Let me know what you think. I’ll release the other stories here and probably at Amazon from time to time, for probably something like a buck or two a pop. If you are a Big Time Publisher and you read this and want to throw a gigantic advance at me and/or movie rights… let’s talk.

If you read this and enjoyed it, please consider putting a little something in the tip jar.

 


Fiction TipJar


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 Posted by at 2:09 am
Jan 202018
 

On and off I continue to tap away on my “War With The Deep Ones” project. It started off blisteringly fast, but unsurprisingly slowed down; still, I’ve written around 350 pages for the first book.

I originally described “WWTDO” here half a year ago. But the short form is that it is a sequel to H.P. Lovecrafts’ “The Shadow Over Innsmouth,” along with several other of his tales. As you may recall from “Shadow,” at the end of the story we find out that around 1930 the Feds raided the Massachusetts city of Innsmouth and took hundreds of “people” captive, hiding them away in concentration camps. The reason for this is that these people are hybrids of humans and “Deep Ones,” aquatic non-human entities who are somewhat interested in wiping out mankind. “WWTDO” takes place a bit more than a century later, when the Deep Ones finally get it together and make their move on mankind.

What I have so far are around 15 separate short stories all dealing with different aspects of the war. My plan at this time actually involves four books… “WWTDO 1” which covers the first few days of the war, “WWTDO 2” covers the first few weeks to months, “WWTDO 3” finishes out the war. The fourth book would be more of a historical novel covering the history of the Office of Insight, the secret government organization formed after the raid on Innsmouth to deal not only with the Deep Ones but also with the other Lovecraftian threats that are found.

I think what I’ll do with this is release one or two of the stories (probably Honolulu) here, posted in PDF & EPUB format, and then release the others either individually or as one solid book, self published on Amazon in digital format (like a number of US Bomber Projects I’ve got available there). Since I have no cover art I think I’ll dispense with printed versions, unless there is some deep abiding desire.

As seen from the list below, a few of the yarns kinda stalled out during the writing process.

 

 Posted by at 10:48 pm
Jan 042018
 

Some months ago I pondered the possibility of launching and landing C-17s’s from aircraft carriers (result: no). But how about corporate jets such as the Gulfstream G650? The takeoff run of the G650 is a bit over a mile, so obviously a standard takeoff run would not be possible. I’m dubious that performance would be improved enough through stripping weight so that the plane could self-launch from the deck of a Nimitz-class carrier. And corporate jets aren’t equipped with either arrester gear nor catapult attachments on a properly strengthened nosegear.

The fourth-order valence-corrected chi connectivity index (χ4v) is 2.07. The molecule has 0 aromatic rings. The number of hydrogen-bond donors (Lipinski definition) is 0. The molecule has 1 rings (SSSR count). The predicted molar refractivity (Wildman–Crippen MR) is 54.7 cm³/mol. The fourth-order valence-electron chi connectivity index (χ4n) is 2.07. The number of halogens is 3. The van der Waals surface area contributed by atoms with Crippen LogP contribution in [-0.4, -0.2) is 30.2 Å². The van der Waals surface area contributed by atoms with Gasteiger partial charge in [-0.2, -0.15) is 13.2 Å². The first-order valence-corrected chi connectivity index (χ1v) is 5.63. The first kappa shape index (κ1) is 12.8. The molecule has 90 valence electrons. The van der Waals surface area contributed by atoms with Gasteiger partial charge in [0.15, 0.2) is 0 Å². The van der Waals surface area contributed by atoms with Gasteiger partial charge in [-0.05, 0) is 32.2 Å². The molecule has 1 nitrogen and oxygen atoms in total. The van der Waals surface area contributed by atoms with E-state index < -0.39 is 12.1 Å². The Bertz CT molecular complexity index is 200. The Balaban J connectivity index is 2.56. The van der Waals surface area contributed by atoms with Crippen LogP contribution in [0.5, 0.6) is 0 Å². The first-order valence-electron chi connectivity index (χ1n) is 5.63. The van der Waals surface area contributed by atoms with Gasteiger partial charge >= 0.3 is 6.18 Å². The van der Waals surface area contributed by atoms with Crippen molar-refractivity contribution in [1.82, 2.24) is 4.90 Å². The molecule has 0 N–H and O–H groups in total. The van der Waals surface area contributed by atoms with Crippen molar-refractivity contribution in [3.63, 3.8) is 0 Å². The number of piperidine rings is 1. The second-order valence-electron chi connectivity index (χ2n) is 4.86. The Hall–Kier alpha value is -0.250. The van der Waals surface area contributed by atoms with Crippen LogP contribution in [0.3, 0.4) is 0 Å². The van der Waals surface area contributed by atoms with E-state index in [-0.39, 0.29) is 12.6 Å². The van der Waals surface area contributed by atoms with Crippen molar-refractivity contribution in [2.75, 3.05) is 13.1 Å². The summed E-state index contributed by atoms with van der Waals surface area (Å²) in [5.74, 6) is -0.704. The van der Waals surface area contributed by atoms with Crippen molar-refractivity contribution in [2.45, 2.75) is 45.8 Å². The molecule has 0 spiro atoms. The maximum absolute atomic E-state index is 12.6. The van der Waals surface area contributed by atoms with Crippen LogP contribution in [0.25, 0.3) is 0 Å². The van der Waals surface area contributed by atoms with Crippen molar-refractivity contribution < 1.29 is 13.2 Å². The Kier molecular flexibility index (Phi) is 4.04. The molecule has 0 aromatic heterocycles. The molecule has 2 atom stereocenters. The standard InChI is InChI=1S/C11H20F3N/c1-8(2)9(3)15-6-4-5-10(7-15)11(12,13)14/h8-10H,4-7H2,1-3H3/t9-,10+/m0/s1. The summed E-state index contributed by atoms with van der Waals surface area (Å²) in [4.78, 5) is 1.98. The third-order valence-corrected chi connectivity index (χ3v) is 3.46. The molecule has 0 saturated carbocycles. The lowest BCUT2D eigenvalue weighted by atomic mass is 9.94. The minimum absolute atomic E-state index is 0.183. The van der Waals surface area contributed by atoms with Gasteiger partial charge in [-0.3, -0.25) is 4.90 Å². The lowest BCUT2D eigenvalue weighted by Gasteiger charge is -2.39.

The purpose of my curiosity is a piece of fiction I’ve been noodling around with. The requirement is to be able to fly passengers (as many as possible) to and from an aircraft carrier, non-stop, a distance of at least 3,400 miles, up to 4,700 miles, without inflight refueling. So… how difficult would it be to make the required modifications? Is there a chance in hell that corporate jet landing gear could take the beating a carrier landing would give it? Could such a jet successfully get away with using, repeatedly, the emergency “nets” that aircraft carriers can deploy in the event that the arrester cables don’t work? Can the nose gear be relatively easily modified for the catapult  system, or would it have to be completely replaced, with structural reinforcement to the aircraft structure?

And… how long would this take? Assume that bean counters and red-tape aficionado bureaucrats can be defenestrated if they cause a ruckus. The Skunk Works is given the task to modify X number of corporate jets for this role, told to work day and night, waste anything but time, nobody cares if it’s pretty, if the glue is carcinogenic, if the workplace is properly diverse, and to hell with the union. Is this the sort of thing that could be hacked together in days? Weeks?

This being fiction, I can always cheat. Perhaps the responsible parties have already made these modifications and are just keeping the planes in reserve. That would be easiest, and it would fit the story, but I remain curious about the possibilities of a crash program.

 Posted by at 3:37 pm
Sep 262017
 

Something little known is that the US Navy ran trials of operating a C-130 from an aircraft carrier (the Forrestal). For reasons that seem good to me, I’m pondering the question of whether a C-17 could operate from a modern carrier such as the Nimitz or the Ford.On the surface it looks like no, since the stated takeoff run is about three times the length of the Ford or Nimitz… but with reduced cargo?